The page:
1) The First Prehospital REBOA— EMCrit chats with the first provider (registrar Jonny Price from London HEMS) to have performed a prehospital REBOA. What is REBOA? Essentially it inflates a balloon that occludes the aorta to stop bleeding at non-compressible points of hemorrhage. Why should you get excited? They did prehospitally what once only a full resuscitative thoracotomy and aortic clamp would. And a paramedic assisted with the procedure.
2) Making the Call— Again via EMCrit, Michael Lauria (@resuspadawan)–formerly of USAF Pararescue and then Dartmouth-Hitchcock Advanced Rescue Team (DART)–applies techniques and lessons learned during his time in the Special Forces to working as a prehospital provider. Why should you get excited? Mike speaks authoritatively on how providers can apply techniques used by Special Forces to improve their cognitive decision making under stress and keep a cool head in the inevitable cluster-call.
3) Motobike Mayhem— Dr. John Hinds (@DocJohnHinds) gives an incredible lecture outlining some of the traumatic injuries that result from high-speed motorcycle crashes. Listen to it and flip through the slides at the same time. No part of you will be disappointed. Why should you get excited? This team treats injuries similar to those that could be seen by any prehospital provider and have spectacular resuscitations. And it’s motobike EMS. Need I say more?
I recognize that not all of this is directly applicable to everyday-American-EMS, but that doesn’t mean that we discount it as irrelevant. All of these things are being done outside of the hospital by those who aren’t complacent with their everyday medicine. And I don’t see any reason why we can’t work our way there too.
**We’re back after an extended, biochem-organic-chem-induced hiatus!**
I’ve already extolled the virtues of Dr. Scott Weingart enough, but his latest post provides a one-stop-shop to learn the best and latest about cricothyrotomy. On this page, you’ll find a number of resources from how to make a cric trainer to an in-depth look at surgical airway anatomy. And, of course, Weingart’s SMACC lecture bringing it all together.
Feeling a little anxious about the thought of performing a prehospital cric? Stay on the EMCrit site to check out former Air Force PJ Mike Lauria’s (@resuspadawan) lecture on Acute Care Cognition. His lecture brings together a wealth of experience and study all geared towards critical-thinking and decision making in high-stress situations. (I’ll be doing a post soon about my own attempt at a lecture/workshop regarding Responder Conditioning).
The hope is that giving these resources a little more attention can bring the idea of actually performing cricothyrotomy back into the mind of paramedics. One of my current services does annual proficiencies, which requires medics to touch the cric-kit and go through the steps exactly once each year. Clearly that is not enough, and I would love to hear how other prehospital providers incorporate such training on low-frequency procedures into their practice.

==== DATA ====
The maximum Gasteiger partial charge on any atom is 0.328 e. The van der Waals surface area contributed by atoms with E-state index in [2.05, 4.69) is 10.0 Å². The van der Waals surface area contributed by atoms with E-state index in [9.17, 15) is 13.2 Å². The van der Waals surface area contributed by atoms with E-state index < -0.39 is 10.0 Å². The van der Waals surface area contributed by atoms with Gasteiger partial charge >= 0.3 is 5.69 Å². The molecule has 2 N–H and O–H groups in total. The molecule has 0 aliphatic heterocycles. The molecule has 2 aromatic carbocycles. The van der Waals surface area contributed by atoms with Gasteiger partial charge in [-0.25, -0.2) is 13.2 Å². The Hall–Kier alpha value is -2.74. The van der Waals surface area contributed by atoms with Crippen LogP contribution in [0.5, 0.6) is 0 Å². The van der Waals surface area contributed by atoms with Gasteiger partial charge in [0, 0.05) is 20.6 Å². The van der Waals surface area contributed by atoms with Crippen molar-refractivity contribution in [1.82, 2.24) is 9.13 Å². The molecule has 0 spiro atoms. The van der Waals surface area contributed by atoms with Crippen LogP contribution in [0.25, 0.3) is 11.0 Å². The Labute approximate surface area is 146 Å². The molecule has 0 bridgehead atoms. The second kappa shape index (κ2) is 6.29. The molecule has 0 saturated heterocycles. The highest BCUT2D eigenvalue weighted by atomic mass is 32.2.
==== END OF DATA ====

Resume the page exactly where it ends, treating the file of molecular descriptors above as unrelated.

Last year around this time, the National Association of EMS Physicians (NAEMSP) released a position statement on the prehospital use of the “long backboard” as an immobilization device. In their statement, the NAEMSP outlines the type of patients that should be immobilized with a backboard; however, they also outline who should not be immobilized AND they make a potentially game-changing statement:
-Spinal precautions can be maintained by application of a rigid cervical collar and securing the patient firmly to the EMS stretcher [emphasis added], and may be most appropriate for: patients who are found to be ambulatory on scene; patients who must be transported for a protracted time, particularly prior to interfacility transfer; patients for whom a backboard is not otherwise indicated.
That was a year ago. Last month they released a resource document providing more background and research supporting the position statement. In the article, they provide supporting evidence for each of the points in the position statement.
If you can get your hands on it, it’s actually a pretty good read; they start at the beginning with the 1966 report by Geisler et al. that attributed “delayed onset of paraplegia” in hospitalized patients with spinal fractures to the “failure to recognize the injury and protect the patient from the consequences of his unstable spine.” They touch on the study that took pain-free volunteers, strapped them to a backboard for an hour, and then had pain persisting for 24 hours afterwards, as well as the myriad studies showing just how rare unstable spinal fractures are (o.o1% of patients in one study had incomplete, unstable spinal injuries requiring operative fixation).
Finally, they get to the part that matters–what we can do differently. To summarize: they recommend selective spinal immobilization protocols, they recommend (for appropriate patients) using a cervical collar and the stretcher as spinal precautions, and they recommend considering protocols that allow providers to consider removing patients from backboards if appropriate. Very cool.
Some services have even started implementing these recommendations: the article mentions an Ohio fire department with protocols to transport with only a c-collar and stretcher as well as the State of Maryland, which recently changed its statewide protocols and will be eliminating the use of backboards for penetrating trauma.